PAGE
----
I’m very pleased to have novelist, memoir writer and musician Alba Arikha answering questions on the blog today, ahead of her appearance at Jewish Book Week in March.
What was the inspiration for your latest novel, Where to Find Me?
An image came to me, of two women – one young, one old – neighbours in 1980s Notting Hill. They meet one winter afternoon, never to do so again. It became the core of the book: brief encounters, and their long lasting consequences. This one straddles occupied Paris, British Mandate Palestine, and an unexpected ending in contemporary London.
I’m interested in the collision between past and present and how it plays out in time, especially around the theme of displacement. Both these women have suffered a trauma that will have a profound impact on their lives, and both strive to overcome it in very different ways.
You’ve written both fiction and memoir, what are the different challenges and the similarities?
The memoir usually focuses on a series of events that need exploration. It is a personal voyage, one which, although its narrative style and meanderings (not all memoirs are chronological) can resemble fiction, is different in the sense that you’re recording specific parts of your life and how they fit into a larger whole.
Having said that, both memoirs and novels straddle a fine line between truth and fabrication – we know memory is not always reliable.
Not all of it is easy recording: some passages of my memoir, Major/Minor, were difficult to write, because I found myself reliving a particular time in my life which I had never put into words before, As I wrote, various emotions – anger, specifically – rose to the surface. Novels, because they are based on one’s imagination, allow for much more narrative freedom. The joy of fiction is that one can control one’s characters, and steer them in whatever direction one chooses to, which cannot be said of a memoir.
Sometimes, characters take the steering wheel, which is what happened to me in Where to Find Me. I ended up in a place I hadn’t expected to visit.
In essence, all literature is about establishing connections. In a memoir, the writer becomes the character of his or her own story. In a novel, the writer stands both inside and outside the story – creator, actor and voyeur. I think it is the genre I like best. I’m not sure I have it in me to write another memoir – besides I’ve said all I need to.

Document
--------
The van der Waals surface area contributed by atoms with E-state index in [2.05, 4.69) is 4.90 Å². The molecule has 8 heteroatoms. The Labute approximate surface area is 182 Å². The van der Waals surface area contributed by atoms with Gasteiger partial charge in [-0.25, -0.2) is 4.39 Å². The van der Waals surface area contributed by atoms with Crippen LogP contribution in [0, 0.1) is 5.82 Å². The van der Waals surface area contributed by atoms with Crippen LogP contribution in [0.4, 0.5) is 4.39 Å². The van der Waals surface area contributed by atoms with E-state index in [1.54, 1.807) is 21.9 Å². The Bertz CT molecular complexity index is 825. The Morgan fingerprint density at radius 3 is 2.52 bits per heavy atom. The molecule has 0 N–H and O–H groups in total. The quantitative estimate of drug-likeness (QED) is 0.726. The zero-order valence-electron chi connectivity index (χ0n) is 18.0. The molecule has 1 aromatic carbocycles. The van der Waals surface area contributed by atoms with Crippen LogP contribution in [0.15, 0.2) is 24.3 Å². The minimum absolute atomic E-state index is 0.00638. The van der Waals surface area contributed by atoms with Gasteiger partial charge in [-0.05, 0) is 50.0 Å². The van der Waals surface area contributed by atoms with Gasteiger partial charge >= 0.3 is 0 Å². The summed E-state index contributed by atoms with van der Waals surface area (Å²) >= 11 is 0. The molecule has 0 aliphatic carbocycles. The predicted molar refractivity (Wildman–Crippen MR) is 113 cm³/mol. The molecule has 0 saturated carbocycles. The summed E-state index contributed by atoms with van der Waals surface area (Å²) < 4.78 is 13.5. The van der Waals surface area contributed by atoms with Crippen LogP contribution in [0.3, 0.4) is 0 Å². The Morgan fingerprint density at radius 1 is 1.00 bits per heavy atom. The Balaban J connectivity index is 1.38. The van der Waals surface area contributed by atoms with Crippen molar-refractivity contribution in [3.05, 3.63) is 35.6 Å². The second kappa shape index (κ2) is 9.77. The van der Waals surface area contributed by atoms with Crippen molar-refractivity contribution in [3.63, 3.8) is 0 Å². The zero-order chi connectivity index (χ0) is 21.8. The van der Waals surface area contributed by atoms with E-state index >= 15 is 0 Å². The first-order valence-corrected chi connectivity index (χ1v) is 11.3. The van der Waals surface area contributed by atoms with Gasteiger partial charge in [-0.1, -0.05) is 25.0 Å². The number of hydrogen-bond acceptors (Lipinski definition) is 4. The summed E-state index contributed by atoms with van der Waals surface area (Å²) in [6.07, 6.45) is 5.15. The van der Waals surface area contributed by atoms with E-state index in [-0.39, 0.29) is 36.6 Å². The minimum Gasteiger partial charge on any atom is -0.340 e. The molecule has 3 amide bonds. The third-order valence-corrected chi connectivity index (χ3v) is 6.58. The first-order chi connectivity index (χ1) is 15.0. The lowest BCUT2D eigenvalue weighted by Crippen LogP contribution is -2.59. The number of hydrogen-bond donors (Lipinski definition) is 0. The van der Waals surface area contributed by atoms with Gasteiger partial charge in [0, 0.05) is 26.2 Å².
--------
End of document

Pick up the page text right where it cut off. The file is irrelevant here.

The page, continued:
You’re a musician as well as an author. How does music influence your writing?
Last summer, my husband (composer Tom Smail) and I collaborated on an opera together, based on my memoir. It was performed at RADA, and hearing the words sung on stage was a very interesting experience, almost as if it was another work – which of course it wasn’t. It was just that the music had altered my perspective of the words.
The initial throb of inspiration, as Nabokov calls it, is very similar on the page to what it is on a piano. Or perhaps improvisation is another possible metaphor for writing. It just happens, and isn’t premeditated. Words can sing, they have their own rhythm, flow, tempo, harmonies – and both music and words unfold in time.
What do you enjoy reading? Tell us about –
- A book that has stayed with you
Elena Ferrante’s Neapolitan novels. I found them very inspiring and couldn’t get the characters out of my head. There is a certain hunger to the way Ferrante writes, which I find deeply compelling. And she describes female friendship beautifully.
- A recent book you enjoyed
The Wisdom of Bones by Kitty Aldridge (Corsair, May 2019). A brilliant intertwining of two stories, a showman and a French dwarf, set in 1870s London and 1750s Versailles. This novel is unlike anything I’ve read in a long time: highly ambitious, with an utterly original voice – I loved it.
- A book you can’t wait to read
I’ve been meaning to read I Capture the Castle by Dodie Smith for years. I think it’s time.
What are you working on now?
I’m writing a new novel about an artist.
Alba Arikha was brought up in Paris and is an author and singer/songwriter. She has published five books. Her new novel, Where to Find Me (Alma Books) came out in September 2018. She has written the libretto for two operas, most recently Blue Electric, an adaptation of her memoir, Major/Minor, in collaboration with her husband, composer Tom Smail. It was premiered in August 2018. She has performed her songs in London and Paris and recorded two CDs. She is now working on a new novel, and an album of songs, Et tout ça (And all that).
Alba will be discussing Jewish identity and experience in Voices on the Page with poet Yvonne Green on 10 March at Jewish Book Week.